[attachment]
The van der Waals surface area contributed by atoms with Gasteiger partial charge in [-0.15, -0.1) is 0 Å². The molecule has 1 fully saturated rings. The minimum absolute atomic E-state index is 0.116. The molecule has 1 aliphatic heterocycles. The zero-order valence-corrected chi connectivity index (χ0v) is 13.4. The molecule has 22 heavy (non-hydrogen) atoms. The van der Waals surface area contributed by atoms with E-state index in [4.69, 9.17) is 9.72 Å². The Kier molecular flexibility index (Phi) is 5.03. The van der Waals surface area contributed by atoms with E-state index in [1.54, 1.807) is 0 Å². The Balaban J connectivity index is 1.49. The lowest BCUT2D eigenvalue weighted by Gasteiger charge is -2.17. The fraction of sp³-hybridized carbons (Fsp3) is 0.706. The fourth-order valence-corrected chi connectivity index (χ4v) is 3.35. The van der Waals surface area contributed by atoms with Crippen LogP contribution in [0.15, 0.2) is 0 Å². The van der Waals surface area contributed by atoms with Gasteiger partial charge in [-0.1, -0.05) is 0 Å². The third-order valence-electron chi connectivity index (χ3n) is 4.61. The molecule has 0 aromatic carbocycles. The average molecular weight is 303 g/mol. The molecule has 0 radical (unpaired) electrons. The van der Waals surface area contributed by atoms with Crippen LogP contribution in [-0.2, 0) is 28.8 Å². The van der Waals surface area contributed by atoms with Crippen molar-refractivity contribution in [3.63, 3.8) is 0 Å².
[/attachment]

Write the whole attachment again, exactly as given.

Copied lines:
The van der Waals surface area contributed by atoms with Gasteiger partial charge in [-0.15, -0.1) is 0 Å². The molecule has 1 fully saturated rings. The minimum absolute atomic E-state index is 0.116. The molecule has 1 aliphatic heterocycles. The zero-order valence-corrected chi connectivity index (χ0v) is 13.4. The molecule has 22 heavy (non-hydrogen) atoms. The van der Waals surface area contributed by atoms with E-state index in [4.69, 9.17) is 9.72 Å². The Kier molecular flexibility index (Phi) is 5.03. The van der Waals surface area contributed by atoms with E-state index in [1.54, 1.807) is 0 Å². The Balaban J connectivity index is 1.49. The lowest BCUT2D eigenvalue weighted by Gasteiger charge is -2.17. The fraction of sp³-hybridized carbons (Fsp3) is 0.706. The fourth-order valence-corrected chi connectivity index (χ4v) is 3.35. The van der Waals surface area contributed by atoms with Crippen LogP contribution in [0.15, 0.2) is 0 Å². The van der Waals surface area contributed by atoms with Gasteiger partial charge in [-0.1, -0.05) is 0 Å². The third-order valence-electron chi connectivity index (χ3n) is 4.61. The molecule has 0 aromatic carbocycles. The average molecular weight is 303 g/mol. The molecule has 0 radical (unpaired) electrons. The van der Waals surface area contributed by atoms with Crippen LogP contribution in [-0.2, 0) is 28.8 Å². The van der Waals surface area contributed by atoms with Crippen molar-refractivity contribution in [3.63, 3.8) is 0 Å².